What Is a DownREIT?

By Markets Fool.com

Image source: Getty Images.

Continue Reading Below

A DownREIT is a partnership agreement between a property owner and a real estate investment trust (REIT) in which a property is transferred into a joint venture with the REIT. This is similar in some ways to an UPREIT, which allows property investors to defer capital gains taxes, but there are a few big differences.

What is an UPREIT?

A DownREIT was created as an alternative to the umbrella partnership real estate investment trust, or UPREIT, so it's worthwhile to briefly discuss what an UPREIT is.

Essentially, an UPREIT is an arrangement in which a property investor transfers a property to a REIT's operating partnership in exchange for an interest in the partnership. That interest is given in the form of operating partnership units, or OP units, which are equal in value to REIT shares but cannot readily be sold or cashed in. The OP units rise and fall in price in tandem with REIT shares, and the investor doesn't have to pay capital gains tax on the transferred property until the OP units are sold.

The difference between UPREITs and DownREITs

Continue Reading Below

Unlike "UPREIT," "DownREIT" isn't an acronym for anything in particular. Rather, the name is simply meant to convey that it's an alternative to the UPREIT.

Instead of essentially going into business with an operating partnership, a DownREIT investor forms a joint venture with the REIT itself. The structure of a DownREIT can be quite complicated and can vary considerably from one deal to the next, but the basic concept is that your investment performance continues to depend on your property, not the REIT's entire portfolio. Basically, the investor is given a form of put option that can eventually be converted into REIT shares, but the conversion value is dependent on the particular property's value at the time.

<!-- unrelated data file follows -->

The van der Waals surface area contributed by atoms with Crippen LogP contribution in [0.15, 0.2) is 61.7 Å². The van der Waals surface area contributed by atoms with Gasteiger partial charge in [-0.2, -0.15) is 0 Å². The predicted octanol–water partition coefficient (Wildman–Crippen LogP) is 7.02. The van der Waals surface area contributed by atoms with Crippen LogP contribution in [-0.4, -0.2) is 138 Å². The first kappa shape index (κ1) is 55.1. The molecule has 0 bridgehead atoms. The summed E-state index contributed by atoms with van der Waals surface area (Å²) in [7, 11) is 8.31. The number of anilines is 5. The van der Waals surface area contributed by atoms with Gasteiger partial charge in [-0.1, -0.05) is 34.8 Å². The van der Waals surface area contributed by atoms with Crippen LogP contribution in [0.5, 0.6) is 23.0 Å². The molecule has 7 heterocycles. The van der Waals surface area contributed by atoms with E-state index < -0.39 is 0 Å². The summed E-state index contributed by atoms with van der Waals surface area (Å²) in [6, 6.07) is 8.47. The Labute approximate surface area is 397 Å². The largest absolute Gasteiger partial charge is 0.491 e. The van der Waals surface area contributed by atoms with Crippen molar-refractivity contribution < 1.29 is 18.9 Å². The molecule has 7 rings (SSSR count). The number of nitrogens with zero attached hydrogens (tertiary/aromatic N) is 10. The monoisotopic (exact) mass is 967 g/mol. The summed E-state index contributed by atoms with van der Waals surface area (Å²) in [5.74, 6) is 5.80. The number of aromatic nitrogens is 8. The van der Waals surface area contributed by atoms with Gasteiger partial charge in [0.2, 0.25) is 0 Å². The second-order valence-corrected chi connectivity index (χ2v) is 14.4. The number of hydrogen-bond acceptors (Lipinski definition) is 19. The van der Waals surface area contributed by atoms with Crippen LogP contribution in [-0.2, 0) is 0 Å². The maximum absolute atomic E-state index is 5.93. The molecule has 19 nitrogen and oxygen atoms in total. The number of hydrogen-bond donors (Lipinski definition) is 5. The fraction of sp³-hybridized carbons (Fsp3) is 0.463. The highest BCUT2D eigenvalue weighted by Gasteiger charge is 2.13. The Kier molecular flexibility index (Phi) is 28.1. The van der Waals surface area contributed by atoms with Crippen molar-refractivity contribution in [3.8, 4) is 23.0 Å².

The terms of a DownREIT partnership can become rather complex, and as a result, these types of entities also tend to receive more scrutiny from the IRS. On the positive side, it's possible for a DownREIT to be beneficial if the property in question performs better than the REIT's overall portfolio.

Who should use a DownREIT?

DownREITs can be useful for property investors who want to avoid paying capital gains taxes on the sale of an investment property and who also have reason to believe that their property will significantly outperform the other assets of the REIT. These arrangements are significantly more complex than the more popular UPREIT and are therefore typically used only in situations where their features are extremely likely to be beneficial.

The $15,834 Social Security bonus most retirees completely overlook
If you're like most Americans, you're a few years (or more) behind on your retirement savings. But a handful of little-known "Social Security secrets" could help ensure a boost in your retirement income. For example: one easy trick could pay you as much as $15,834 more... each year! Once you learn how to maximize your Social Security benefits, we think you could retire confidently with the peace of mind we're all after.Simply click here to discover how to learn more about these strategies.

This article is part of The Motley Fool's Knowledge Center, which was created based on the collected wisdom of a fantastic community of investors. We'd love to hear your questions, thoughts, and opinions on the Knowledge Center in general or this page in particular. Your input will help us help the world invest, better! Email us atknowledgecenter@fool.com. Thanks -- and Fool on!

Try any of our Foolish newsletter services free for 30 days. We Fools may not all hold the same opinions, but we all believe that considering a diverse range of insights makes us better investors. The Motley Fool has a disclosure policy.